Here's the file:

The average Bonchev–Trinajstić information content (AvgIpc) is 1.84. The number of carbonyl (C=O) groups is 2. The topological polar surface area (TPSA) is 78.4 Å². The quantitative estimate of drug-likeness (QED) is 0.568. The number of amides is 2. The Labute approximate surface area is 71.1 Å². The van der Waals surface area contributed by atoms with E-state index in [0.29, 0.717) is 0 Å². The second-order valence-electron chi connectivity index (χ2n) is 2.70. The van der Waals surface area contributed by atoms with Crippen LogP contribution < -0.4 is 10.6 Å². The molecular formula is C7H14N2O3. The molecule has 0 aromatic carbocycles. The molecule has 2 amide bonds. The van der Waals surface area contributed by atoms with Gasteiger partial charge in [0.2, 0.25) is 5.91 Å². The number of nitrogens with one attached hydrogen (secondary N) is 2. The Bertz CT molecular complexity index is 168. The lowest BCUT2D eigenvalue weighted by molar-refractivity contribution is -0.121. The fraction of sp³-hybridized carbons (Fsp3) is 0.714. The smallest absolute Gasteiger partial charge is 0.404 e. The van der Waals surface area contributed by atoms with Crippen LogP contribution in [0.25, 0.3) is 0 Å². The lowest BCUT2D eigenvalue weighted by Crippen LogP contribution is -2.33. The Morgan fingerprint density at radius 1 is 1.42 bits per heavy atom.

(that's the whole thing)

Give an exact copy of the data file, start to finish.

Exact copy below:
The average Bonchev–Trinajstić information content (AvgIpc) is 1.84. The number of carbonyl (C=O) groups is 2. The topological polar surface area (TPSA) is 78.4 Å². The quantitative estimate of drug-likeness (QED) is 0.568. The number of amides is 2. The Labute approximate surface area is 71.1 Å². The van der Waals surface area contributed by atoms with E-state index in [0.29, 0.717) is 0 Å². The second-order valence-electron chi connectivity index (χ2n) is 2.70. The van der Waals surface area contributed by atoms with Crippen LogP contribution < -0.4 is 10.6 Å². The molecular formula is C7H14N2O3. The molecule has 0 aromatic carbocycles. The molecule has 2 amide bonds. The van der Waals surface area contributed by atoms with Gasteiger partial charge in [0.2, 0.25) is 5.91 Å². The number of nitrogens with one attached hydrogen (secondary N) is 2. The Bertz CT molecular complexity index is 168. The lowest BCUT2D eigenvalue weighted by molar-refractivity contribution is -0.121. The fraction of sp³-hybridized carbons (Fsp3) is 0.714. The smallest absolute Gasteiger partial charge is 0.404 e. The van der Waals surface area contributed by atoms with Crippen LogP contribution in [0.25, 0.3) is 0 Å². The lowest BCUT2D eigenvalue weighted by Crippen LogP contribution is -2.33. The Morgan fingerprint density at radius 1 is 1.42 bits per heavy atom.